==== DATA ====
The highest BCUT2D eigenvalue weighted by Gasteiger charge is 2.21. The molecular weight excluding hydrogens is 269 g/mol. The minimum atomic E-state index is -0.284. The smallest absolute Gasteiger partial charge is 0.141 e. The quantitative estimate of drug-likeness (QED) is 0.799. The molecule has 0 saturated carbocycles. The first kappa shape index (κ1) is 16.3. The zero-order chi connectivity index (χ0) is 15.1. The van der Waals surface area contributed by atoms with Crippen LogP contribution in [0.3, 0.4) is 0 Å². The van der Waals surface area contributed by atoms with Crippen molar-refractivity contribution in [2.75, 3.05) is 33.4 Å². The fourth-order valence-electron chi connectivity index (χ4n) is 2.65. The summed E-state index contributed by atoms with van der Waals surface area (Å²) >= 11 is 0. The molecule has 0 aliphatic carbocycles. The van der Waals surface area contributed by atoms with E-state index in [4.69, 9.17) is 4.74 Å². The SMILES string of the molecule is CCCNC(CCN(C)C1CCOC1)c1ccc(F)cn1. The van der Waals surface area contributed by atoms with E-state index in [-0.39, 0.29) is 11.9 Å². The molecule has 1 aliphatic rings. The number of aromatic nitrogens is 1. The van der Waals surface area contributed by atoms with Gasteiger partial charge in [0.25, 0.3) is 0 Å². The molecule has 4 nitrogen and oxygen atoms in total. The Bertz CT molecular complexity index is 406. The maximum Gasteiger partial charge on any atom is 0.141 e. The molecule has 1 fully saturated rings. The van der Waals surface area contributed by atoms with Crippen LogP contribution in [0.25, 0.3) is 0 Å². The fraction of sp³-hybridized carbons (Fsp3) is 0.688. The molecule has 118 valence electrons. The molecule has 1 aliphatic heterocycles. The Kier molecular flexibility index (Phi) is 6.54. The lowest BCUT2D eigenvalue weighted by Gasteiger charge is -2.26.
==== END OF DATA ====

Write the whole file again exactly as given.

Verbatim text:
The highest BCUT2D eigenvalue weighted by Gasteiger charge is 2.21. The molecular weight excluding hydrogens is 269 g/mol. The minimum atomic E-state index is -0.284. The smallest absolute Gasteiger partial charge is 0.141 e. The quantitative estimate of drug-likeness (QED) is 0.799. The molecule has 0 saturated carbocycles. The first kappa shape index (κ1) is 16.3. The zero-order chi connectivity index (χ0) is 15.1. The van der Waals surface area contributed by atoms with Crippen LogP contribution in [0.3, 0.4) is 0 Å². The van der Waals surface area contributed by atoms with Crippen molar-refractivity contribution in [2.75, 3.05) is 33.4 Å². The fourth-order valence-electron chi connectivity index (χ4n) is 2.65. The summed E-state index contributed by atoms with van der Waals surface area (Å²) >= 11 is 0. The molecule has 0 aliphatic carbocycles. The van der Waals surface area contributed by atoms with E-state index in [4.69, 9.17) is 4.74 Å². The SMILES string of the molecule is CCCNC(CCN(C)C1CCOC1)c1ccc(F)cn1. The van der Waals surface area contributed by atoms with E-state index in [-0.39, 0.29) is 11.9 Å². The molecule has 1 aliphatic rings. The number of aromatic nitrogens is 1. The van der Waals surface area contributed by atoms with Gasteiger partial charge in [0.25, 0.3) is 0 Å². The molecule has 4 nitrogen and oxygen atoms in total. The Bertz CT molecular complexity index is 406. The maximum Gasteiger partial charge on any atom is 0.141 e. The molecule has 1 fully saturated rings. The van der Waals surface area contributed by atoms with Crippen LogP contribution in [0.25, 0.3) is 0 Å². The fraction of sp³-hybridized carbons (Fsp3) is 0.688. The molecule has 118 valence electrons. The molecule has 1 aliphatic heterocycles. The Kier molecular flexibility index (Phi) is 6.54. The lowest BCUT2D eigenvalue weighted by Gasteiger charge is -2.26.